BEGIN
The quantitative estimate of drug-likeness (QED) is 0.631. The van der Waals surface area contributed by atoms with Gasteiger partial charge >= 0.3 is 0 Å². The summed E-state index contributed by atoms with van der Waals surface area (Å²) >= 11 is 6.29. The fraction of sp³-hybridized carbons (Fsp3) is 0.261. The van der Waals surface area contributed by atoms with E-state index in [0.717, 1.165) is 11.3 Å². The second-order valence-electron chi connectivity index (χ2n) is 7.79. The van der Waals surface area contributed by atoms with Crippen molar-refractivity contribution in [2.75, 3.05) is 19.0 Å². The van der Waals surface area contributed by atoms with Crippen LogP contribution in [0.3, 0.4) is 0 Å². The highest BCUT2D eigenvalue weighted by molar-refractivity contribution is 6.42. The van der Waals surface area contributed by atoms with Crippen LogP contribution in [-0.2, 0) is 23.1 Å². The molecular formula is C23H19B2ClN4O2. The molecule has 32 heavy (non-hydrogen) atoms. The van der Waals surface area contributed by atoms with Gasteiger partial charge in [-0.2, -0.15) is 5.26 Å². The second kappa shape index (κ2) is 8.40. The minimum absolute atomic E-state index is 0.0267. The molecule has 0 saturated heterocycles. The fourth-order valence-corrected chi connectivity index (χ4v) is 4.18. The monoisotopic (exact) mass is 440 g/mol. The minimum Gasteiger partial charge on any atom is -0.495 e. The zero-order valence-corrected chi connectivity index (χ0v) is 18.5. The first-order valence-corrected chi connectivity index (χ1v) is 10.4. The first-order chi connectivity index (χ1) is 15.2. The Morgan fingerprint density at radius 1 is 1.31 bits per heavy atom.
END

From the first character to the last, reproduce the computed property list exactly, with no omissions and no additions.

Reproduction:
The quantitative estimate of drug-likeness (QED) is 0.631. The van der Waals surface area contributed by atoms with Gasteiger partial charge >= 0.3 is 0 Å². The summed E-state index contributed by atoms with van der Waals surface area (Å²) >= 11 is 6.29. The fraction of sp³-hybridized carbons (Fsp3) is 0.261. The van der Waals surface area contributed by atoms with E-state index in [0.717, 1.165) is 11.3 Å². The second-order valence-electron chi connectivity index (χ2n) is 7.79. The van der Waals surface area contributed by atoms with Crippen molar-refractivity contribution in [2.75, 3.05) is 19.0 Å². The van der Waals surface area contributed by atoms with Crippen LogP contribution in [0.3, 0.4) is 0 Å². The highest BCUT2D eigenvalue weighted by molar-refractivity contribution is 6.42. The van der Waals surface area contributed by atoms with Crippen LogP contribution in [-0.2, 0) is 23.1 Å². The molecular formula is C23H19B2ClN4O2. The molecule has 32 heavy (non-hydrogen) atoms. The van der Waals surface area contributed by atoms with Gasteiger partial charge in [-0.2, -0.15) is 5.26 Å². The second kappa shape index (κ2) is 8.40. The minimum absolute atomic E-state index is 0.0267. The molecule has 0 saturated heterocycles. The fourth-order valence-corrected chi connectivity index (χ4v) is 4.18. The monoisotopic (exact) mass is 440 g/mol. The minimum Gasteiger partial charge on any atom is -0.495 e. The zero-order valence-corrected chi connectivity index (χ0v) is 18.5. The first-order valence-corrected chi connectivity index (χ1v) is 10.4. The first-order chi connectivity index (χ1) is 15.2. The Morgan fingerprint density at radius 1 is 1.31 bits per heavy atom.